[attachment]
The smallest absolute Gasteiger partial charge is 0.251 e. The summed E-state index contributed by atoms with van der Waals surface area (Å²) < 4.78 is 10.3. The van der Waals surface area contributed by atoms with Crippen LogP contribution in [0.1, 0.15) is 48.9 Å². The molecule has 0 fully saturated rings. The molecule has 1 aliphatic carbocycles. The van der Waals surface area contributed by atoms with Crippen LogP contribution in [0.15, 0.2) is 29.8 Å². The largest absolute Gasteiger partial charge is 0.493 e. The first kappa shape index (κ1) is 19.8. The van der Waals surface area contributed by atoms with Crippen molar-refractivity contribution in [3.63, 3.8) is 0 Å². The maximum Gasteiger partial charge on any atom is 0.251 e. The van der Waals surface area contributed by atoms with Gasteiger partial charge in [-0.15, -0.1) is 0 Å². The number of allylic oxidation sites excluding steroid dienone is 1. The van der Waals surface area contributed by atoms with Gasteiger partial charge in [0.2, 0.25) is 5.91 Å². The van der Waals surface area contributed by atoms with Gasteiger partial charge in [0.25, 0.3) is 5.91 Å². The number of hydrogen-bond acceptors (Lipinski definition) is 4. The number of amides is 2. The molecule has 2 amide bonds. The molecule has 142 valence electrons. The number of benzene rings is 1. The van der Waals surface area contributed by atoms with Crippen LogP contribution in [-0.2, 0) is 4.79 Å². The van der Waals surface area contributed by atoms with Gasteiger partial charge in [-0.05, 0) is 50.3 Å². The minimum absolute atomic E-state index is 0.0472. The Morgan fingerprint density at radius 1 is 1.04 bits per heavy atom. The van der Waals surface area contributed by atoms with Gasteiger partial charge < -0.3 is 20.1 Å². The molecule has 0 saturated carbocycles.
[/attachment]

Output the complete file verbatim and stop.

The smallest absolute Gasteiger partial charge is 0.251 e. The summed E-state index contributed by atoms with van der Waals surface area (Å²) < 4.78 is 10.3. The van der Waals surface area contributed by atoms with Crippen LogP contribution in [0.1, 0.15) is 48.9 Å². The molecule has 0 fully saturated rings. The molecule has 1 aliphatic carbocycles. The van der Waals surface area contributed by atoms with Crippen LogP contribution in [0.15, 0.2) is 29.8 Å². The largest absolute Gasteiger partial charge is 0.493 e. The first kappa shape index (κ1) is 19.8. The van der Waals surface area contributed by atoms with Crippen molar-refractivity contribution in [3.63, 3.8) is 0 Å². The maximum Gasteiger partial charge on any atom is 0.251 e. The van der Waals surface area contributed by atoms with Gasteiger partial charge in [-0.15, -0.1) is 0 Å². The number of allylic oxidation sites excluding steroid dienone is 1. The van der Waals surface area contributed by atoms with Gasteiger partial charge in [0.2, 0.25) is 5.91 Å². The van der Waals surface area contributed by atoms with Gasteiger partial charge in [0.25, 0.3) is 5.91 Å². The number of hydrogen-bond acceptors (Lipinski definition) is 4. The number of amides is 2. The molecule has 2 amide bonds. The molecule has 142 valence electrons. The number of benzene rings is 1. The van der Waals surface area contributed by atoms with Crippen LogP contribution in [-0.2, 0) is 4.79 Å². The van der Waals surface area contributed by atoms with Gasteiger partial charge in [-0.05, 0) is 50.3 Å². The minimum absolute atomic E-state index is 0.0472. The Morgan fingerprint density at radius 1 is 1.04 bits per heavy atom. The van der Waals surface area contributed by atoms with Gasteiger partial charge < -0.3 is 20.1 Å². The molecule has 0 saturated carbocycles.